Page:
• Murder 1: Nilsen's first murder took place on December 30, 1978. Nilsen claimed to have met his first victim in a gay bar. Nilsen strangled him with a necktie until he was unconscious and then drowned him in a bucket of water. On January 12, 2006, it was announced that the victim had been identified as Stephen Dean Holmes, who was born on March 22, 1964 and was therefore only 14 at the time; Holmes had been on his way home from a concert. On November 9, 2006, Nilsen finally confessed to the murder of Holmes in a letter sent from his prison cell to the Evening Standard.[1] Nilsen was not charged for the murder due to a lack of evidence.[2]
  • Between the first and second murders, Nilsen attempted to murder Andrew Ho, a student from Hong Kong he had met in The Salisbury public house in St. Martin's Lane. Although questioned by police, the student decided not to prosecute, and Nilsen was released without charge.
  • Murder 2: The second victim (on December 3, 1979) was 23-year-old Canadian student Kenneth Ockendon. Nilsen strangled him during sex. Ockendon was one of the few murder victims who was reported as a missing person.
  • Murder 3: Martyn Duffey was a 16-year-old homeless boy from Birkenhead. In May 1980, he accepted Nilsen's invitation to come over to his place. He was strangled and subsequently drowned in the kitchen sink.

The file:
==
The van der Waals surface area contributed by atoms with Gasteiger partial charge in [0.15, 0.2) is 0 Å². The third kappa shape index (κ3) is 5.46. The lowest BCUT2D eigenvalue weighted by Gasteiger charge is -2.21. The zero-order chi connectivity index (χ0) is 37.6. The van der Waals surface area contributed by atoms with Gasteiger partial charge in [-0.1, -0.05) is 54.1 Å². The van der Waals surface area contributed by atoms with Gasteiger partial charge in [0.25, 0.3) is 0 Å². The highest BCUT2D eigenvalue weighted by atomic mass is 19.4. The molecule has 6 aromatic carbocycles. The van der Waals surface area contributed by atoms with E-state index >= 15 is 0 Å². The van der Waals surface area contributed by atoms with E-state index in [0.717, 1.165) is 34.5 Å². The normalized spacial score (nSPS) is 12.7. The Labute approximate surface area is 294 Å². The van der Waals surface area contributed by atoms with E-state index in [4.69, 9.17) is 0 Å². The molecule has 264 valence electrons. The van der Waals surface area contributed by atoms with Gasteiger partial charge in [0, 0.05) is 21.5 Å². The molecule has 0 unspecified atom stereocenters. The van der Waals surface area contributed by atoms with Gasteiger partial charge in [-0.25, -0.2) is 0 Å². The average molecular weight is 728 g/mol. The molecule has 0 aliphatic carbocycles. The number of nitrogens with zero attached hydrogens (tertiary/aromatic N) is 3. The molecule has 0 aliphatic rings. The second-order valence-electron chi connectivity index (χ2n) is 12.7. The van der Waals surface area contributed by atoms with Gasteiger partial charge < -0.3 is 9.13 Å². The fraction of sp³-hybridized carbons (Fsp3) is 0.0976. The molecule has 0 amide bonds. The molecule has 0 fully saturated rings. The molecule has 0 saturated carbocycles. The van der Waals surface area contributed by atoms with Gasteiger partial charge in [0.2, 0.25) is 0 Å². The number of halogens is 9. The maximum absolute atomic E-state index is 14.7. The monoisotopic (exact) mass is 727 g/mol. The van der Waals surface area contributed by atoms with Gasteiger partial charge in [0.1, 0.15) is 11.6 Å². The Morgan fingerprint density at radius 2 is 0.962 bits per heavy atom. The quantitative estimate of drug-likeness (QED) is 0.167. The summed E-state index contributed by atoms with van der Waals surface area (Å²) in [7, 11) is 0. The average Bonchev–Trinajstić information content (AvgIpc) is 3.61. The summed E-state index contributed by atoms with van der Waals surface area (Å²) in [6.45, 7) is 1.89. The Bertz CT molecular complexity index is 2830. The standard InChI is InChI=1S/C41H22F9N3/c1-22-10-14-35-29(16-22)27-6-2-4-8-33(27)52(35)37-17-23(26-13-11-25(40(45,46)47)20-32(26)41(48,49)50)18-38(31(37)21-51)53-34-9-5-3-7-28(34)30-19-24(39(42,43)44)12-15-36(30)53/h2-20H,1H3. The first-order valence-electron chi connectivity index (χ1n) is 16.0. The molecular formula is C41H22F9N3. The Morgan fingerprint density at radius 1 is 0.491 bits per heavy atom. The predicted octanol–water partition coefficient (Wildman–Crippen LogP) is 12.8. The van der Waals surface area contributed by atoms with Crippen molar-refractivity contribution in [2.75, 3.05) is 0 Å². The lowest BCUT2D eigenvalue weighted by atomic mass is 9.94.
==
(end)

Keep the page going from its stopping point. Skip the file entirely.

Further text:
• Murder 4: Billy Sutherland was a 26-year-old prostitute from Scotland. Nilsen could not remember how he murdered Sutherland; however, it was later revealed that the victim had been strangled by bare hands.
  • Murder 5: The fifth victim was another male prostitute; however, this one was never identified. All that is known is that he was probably from the Philippines or Thailand.
  • Murder 6: Nilsen could recall very little about this and the following two victims. All that he could remember about number six was that he was a young Irish laborer that he had met in a bar.
  • Murder 7: The seventh victim was what Nilsen described as a starving "hippy-type" he had found sleeping in a doorway in Charing Cross.
  • Murder 8: Nilsen could recall nothing at all about his eighth victim except that he kept him under the floorboards of his flat until he removed the corpse and cut it into three pieces then put it back again. He burned the corpse one year later.
  • Murder 9 and Murder 10: Both were young Scottish men, picked up in pubs in SoHo.
  • Murder 11: The eleventh victim was a skinhead Nilsen picked up in Piccadilly Circus who had a tattoo around his neck saying "cut here". He had boasted to Nilsen how tough he was and how he liked to fight; however, once he was drunk, he proved no match for Nilsen, who hung his naked torso in his bedroom for 24 hours before he was buried under the floorboards.